Haftar’s role in the resupply of the RSF is more than a detail in this conflict—it is important to the war’s viability. There have already been documented reports of ammunition shipments, missile deliveries, and intelligence sharing. However, fuel is the critical resource for Hemedti’s Darfur-based fighters who must cross great tracts of the desert by truck to reach Khartoum. Thus, Saddam Haftar has personally overseen the effort to divert Libyan fuel towards the RSF, redirecting the refining capacity at the Sarir oil field—ten thousand barrels a day—over the border to Hemedti.
The second point of danger is Libya’s status as an optimal rear base. Libya is a major black market logistics hub—for weapons, food, fuel, fighters, fresh dollars—and, thus, an ideal base to launch attacks into Sudan or Chad. If Hemedti retreats from Khartoum to Darfur, tribal fighting within the Darfur region and the collapse of the peace deal there threatens to pull Libya into a regional conflagration.
The third source of vulnerability is a lesson that might be drawn from the descent into war in Sudan. The international community may rightly conclude that the strategy of dealing with warlords—empowering them as legitimate “stakeholders” in democratic transition—has been exposed as deeply flawed by Sudan. Most Libyans would agree. At the same time, Haftar will note that Hemedti was an integral part of the United Nations-approved power-sharing deal and a party to official political agreements. However, his position was ultimately insecure. Haftar and his sons may, therefore, recommit to growing their military power and leveraging their relationship with the Wagner Group to obtain a preponderance of military power in Libya. This would upend the delicate balance in Libya and portend a regional war.
Alia Brahimi is a nonresident senior fellow in the Middle East Programs.
‘Governance remains one of Sudan’s greatest challenges’
I have two memories of Sudan. The first is in 2016, when I was just about to fly out to Khartoum to lead the first high-level US government delegation to Sudan in a decade. My boss called me into his office to give me the benefit of his experience leading such a delegation more than a decade earlier. “The people are warm and friendly towards Americans,” he recalled, “but their government has a history of disappointing them.”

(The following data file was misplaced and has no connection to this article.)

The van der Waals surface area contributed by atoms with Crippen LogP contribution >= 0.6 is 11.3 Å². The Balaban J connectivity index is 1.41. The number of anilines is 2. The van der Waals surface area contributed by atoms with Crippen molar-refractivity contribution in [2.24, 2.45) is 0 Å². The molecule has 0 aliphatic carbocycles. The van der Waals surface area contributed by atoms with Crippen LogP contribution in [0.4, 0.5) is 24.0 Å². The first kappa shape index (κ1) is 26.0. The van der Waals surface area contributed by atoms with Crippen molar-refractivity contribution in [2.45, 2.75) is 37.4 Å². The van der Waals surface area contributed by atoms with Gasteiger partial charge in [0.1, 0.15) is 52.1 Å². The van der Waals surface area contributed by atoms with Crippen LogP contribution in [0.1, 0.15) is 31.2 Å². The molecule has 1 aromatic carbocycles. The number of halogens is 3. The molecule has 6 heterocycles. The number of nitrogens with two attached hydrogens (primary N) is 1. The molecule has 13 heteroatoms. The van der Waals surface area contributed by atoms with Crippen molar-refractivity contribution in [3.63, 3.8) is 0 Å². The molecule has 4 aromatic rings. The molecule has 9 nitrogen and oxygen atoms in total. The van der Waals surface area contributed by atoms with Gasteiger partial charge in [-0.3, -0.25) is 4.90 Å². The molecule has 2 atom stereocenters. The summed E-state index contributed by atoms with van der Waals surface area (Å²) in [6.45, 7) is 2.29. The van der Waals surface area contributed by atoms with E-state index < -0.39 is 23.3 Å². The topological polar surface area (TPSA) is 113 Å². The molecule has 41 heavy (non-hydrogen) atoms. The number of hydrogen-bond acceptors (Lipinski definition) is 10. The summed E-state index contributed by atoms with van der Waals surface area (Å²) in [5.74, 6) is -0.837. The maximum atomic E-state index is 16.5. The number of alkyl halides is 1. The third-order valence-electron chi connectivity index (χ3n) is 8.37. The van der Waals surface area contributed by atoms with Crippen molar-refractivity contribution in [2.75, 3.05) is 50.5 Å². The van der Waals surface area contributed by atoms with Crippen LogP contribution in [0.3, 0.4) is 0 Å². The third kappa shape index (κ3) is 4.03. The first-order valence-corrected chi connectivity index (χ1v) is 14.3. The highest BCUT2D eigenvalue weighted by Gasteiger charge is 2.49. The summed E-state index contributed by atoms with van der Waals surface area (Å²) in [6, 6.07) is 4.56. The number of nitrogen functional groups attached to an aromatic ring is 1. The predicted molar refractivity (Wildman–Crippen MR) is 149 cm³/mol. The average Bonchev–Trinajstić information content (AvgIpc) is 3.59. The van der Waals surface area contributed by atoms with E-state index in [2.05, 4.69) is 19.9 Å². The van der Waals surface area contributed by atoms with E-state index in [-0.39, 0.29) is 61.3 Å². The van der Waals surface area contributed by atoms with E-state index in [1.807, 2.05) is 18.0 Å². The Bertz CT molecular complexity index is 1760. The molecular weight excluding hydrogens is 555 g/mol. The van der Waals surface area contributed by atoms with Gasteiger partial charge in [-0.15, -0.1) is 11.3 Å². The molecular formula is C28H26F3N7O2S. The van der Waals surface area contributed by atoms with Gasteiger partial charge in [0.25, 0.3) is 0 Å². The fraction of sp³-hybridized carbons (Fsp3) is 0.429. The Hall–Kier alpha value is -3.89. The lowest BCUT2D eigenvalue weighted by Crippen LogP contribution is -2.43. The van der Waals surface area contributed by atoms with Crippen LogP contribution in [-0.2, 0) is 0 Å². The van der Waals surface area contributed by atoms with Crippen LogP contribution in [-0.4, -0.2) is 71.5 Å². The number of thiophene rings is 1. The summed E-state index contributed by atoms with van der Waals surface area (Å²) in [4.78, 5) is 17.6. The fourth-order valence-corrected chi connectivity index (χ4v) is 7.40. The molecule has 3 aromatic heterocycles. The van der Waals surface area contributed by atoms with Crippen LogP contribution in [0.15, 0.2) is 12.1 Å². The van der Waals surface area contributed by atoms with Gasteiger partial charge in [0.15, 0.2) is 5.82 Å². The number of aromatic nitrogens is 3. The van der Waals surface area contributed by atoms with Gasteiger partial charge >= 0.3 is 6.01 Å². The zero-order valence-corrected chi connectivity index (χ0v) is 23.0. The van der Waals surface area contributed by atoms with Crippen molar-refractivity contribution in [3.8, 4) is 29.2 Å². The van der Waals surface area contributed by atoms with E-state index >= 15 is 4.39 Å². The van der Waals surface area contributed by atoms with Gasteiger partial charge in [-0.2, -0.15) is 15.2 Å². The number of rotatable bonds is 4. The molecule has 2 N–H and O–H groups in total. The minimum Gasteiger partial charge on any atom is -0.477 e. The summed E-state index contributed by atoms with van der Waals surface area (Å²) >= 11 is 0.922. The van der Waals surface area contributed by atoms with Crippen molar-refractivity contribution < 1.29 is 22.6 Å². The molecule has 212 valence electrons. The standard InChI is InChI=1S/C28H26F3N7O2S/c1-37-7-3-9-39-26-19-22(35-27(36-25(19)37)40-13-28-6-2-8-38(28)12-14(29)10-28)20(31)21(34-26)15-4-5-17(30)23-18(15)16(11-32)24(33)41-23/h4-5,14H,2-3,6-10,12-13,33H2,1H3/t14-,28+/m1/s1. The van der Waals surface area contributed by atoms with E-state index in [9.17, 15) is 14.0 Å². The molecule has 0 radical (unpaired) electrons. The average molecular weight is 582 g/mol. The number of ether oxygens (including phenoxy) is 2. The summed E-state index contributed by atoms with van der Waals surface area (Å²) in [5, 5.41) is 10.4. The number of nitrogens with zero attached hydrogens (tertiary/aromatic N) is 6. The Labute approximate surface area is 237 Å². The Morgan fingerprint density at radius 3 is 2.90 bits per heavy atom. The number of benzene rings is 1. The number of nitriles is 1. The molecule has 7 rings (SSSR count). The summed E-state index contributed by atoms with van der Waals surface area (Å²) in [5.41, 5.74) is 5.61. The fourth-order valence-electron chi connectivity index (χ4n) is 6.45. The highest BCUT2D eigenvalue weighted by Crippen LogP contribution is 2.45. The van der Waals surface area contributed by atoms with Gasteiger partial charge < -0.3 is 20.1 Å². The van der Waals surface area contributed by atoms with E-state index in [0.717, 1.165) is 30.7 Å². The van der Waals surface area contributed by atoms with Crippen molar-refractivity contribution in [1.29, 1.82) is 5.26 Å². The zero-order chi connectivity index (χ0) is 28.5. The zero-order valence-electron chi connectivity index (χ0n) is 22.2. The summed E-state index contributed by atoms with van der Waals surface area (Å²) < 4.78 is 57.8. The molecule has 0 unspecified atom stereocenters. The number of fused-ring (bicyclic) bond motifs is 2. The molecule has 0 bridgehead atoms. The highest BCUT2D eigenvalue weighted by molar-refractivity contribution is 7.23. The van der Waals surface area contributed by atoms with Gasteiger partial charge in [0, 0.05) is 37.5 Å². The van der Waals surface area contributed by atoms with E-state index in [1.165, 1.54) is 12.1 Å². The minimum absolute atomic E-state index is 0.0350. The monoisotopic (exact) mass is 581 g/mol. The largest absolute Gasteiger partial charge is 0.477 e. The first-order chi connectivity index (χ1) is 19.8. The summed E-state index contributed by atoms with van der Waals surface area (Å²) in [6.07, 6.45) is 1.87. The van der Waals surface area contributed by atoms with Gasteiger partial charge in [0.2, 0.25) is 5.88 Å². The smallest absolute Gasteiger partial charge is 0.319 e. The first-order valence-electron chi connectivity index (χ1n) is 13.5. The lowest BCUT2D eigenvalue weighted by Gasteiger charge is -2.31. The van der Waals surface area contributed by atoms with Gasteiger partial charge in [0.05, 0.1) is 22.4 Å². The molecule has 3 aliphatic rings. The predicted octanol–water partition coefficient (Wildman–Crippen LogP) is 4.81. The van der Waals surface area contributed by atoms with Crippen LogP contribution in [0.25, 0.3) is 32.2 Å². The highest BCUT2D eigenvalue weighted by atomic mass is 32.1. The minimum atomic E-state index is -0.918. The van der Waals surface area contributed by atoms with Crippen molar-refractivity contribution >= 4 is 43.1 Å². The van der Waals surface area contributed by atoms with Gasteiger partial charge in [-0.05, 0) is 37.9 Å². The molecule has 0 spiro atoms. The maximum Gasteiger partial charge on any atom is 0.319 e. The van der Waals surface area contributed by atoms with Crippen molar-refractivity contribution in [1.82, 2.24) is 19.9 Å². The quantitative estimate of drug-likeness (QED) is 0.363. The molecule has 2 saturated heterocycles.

My second memory is of when I was there to discuss rebuilding counterterrorism ties with the Sudanese government. They helicoptered us to an important remote base in the northwest that lay astride one of Africa’s major human smuggling routes from east Africa to southern Europe. As we flew out of Khartoum, a US official with years of experience there pointed out the two bridges over the White Nile: “You do realize that the government’s remit stops at the west end of that bridge?”
Seven years later, and after a brief period of hope, governance remains one of Sudan’s greatest challenges. The popular support for civilian leaders who came to power in 2019 was undercut by generals vying for power, each afraid that “second place” meant “last place.” Yet Sudan remains strategically important to the United States, Europe, Africa, and the Middle East because of its role at a crossroads. During the Islamic State of Iraq and al-Sham’s (ISIS) time controlling parts of Syria and Iraq, Sudan was a transit country for ISIS operatives and money transiting in and out of Libya. Human traffickers carried Ethiopians and others toward Libyan ports, taking advantage of false hopes of leaving behind drought and food crises.
Sustained pressure now needs to be brought by the Quad—the United States, United Kingdom, Saudi Arabia, and UAE—and others on the countries supporting the warring generals in order to reach a resolution that will benefit the Sudanese people. They deserve better than another decade of disappointment.
Thomas S. Warrick is a senior fellow and the Scowcroft Middle East Security Initiative.
Sudanese are fleeing to Egypt while the country’s resources are overstretched
Concerns are rising in Egypt as the fighting in neighboring Sudan rages on. Since the outbreak of the conflict in mid-April, tens of thousands of Sudanese fleeing the violence have crossed over into Egypt through a shared southern border with Sudan. The mass influx threatens to put an additional strain on Egypt, which is already facing an acute economic crisis.